Architect Stephen Holl designed the cedar gallery space, named for its “T” shape, on a four-acre site near a stone “U” house from 1952, with a steel “L” addition from 2001. Free of plumbing and sheetrock, visitors enter the gallery via a sloping wooden ramp and exit on a wooden ramp through a large pivoting wall. The gallery floats over the landscape, blurring boundaries between nature and structure.
“The opportunity to be sort of in the woods and have art, that’s the next frontier,” said Shechet, who is already planning another show at ‘T’ Space.
Shifting away from her heavy creations in Rhinebeck, Shechet flexed her curatorial muscle for STUFF, to draw together 50 wide-ranging artists across disciplines and genres and within and beyond Pace Gallery’s program, including Lynda Benglis, Huma Bhabha, Nicole Eisenman, Wifredo Lam, Arthur Jafa, Donald Judd, Louise Nevelson, Isamu Noguchi, Tony Smith, Mickalene Thomas, Lawrence Weiner, and Stanley Whitney.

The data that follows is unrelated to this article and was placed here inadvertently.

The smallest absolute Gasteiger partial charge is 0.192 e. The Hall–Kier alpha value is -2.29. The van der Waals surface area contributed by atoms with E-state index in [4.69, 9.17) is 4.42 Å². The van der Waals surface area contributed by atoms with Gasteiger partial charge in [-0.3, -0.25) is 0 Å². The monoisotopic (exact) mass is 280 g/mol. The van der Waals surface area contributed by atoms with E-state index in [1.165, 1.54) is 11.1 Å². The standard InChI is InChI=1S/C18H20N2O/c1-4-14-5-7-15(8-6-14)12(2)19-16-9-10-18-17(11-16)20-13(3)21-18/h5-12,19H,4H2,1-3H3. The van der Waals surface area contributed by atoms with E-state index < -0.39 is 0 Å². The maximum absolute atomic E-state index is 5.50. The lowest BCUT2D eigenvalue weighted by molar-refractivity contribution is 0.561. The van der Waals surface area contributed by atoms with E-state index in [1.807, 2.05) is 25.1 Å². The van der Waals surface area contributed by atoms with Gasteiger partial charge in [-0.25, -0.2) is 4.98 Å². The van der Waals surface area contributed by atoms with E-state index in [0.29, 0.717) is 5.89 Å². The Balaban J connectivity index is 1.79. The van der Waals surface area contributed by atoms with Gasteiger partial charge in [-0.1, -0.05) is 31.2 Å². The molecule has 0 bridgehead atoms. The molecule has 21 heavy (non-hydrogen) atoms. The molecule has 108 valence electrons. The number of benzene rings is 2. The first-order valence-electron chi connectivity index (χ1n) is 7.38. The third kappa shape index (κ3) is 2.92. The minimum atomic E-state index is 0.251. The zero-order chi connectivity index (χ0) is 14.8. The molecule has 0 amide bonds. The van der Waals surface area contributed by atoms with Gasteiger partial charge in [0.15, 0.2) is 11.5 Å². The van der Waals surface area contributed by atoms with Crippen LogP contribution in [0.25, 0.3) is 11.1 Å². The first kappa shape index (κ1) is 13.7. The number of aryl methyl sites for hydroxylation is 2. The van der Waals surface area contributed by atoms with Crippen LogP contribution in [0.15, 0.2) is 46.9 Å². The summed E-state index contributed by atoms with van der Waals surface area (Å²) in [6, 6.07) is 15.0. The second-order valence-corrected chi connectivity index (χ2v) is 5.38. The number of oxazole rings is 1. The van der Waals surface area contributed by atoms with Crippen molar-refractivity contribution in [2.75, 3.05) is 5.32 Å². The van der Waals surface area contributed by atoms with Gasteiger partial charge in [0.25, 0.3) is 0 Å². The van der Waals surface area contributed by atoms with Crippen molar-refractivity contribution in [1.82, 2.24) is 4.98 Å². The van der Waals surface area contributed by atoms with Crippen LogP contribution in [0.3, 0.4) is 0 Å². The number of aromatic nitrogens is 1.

On view at Pace through August 19, STUFF parallels and informs Shechet’s sculpting practice, presenting work outside of art historical context and chronology, intuition guiding both her creation and curation. Selecting peers and artists she admires, Shechet presents the works in dialogue with each other from her inimitable perspective. She takes over a full floor, conveying a familiar mood that playfully welcomes us, stripping away any pretense.
Our first glimpse of STUFF is a wall covered in wallpaper created by Shechet to mirror the walls of Fran Lebowitz’s bedroom in Morristown, New Jersey, as captured in a 1974 portrait by Peter Hujar. A naked Lebowitz is propped up on her elbows, enveloped in polka dot sheets. Lebowitz’s casual stare is emblematic of the tone Shechet spreads throughout the gallery, making us feel at home, in her clever aesthetic home.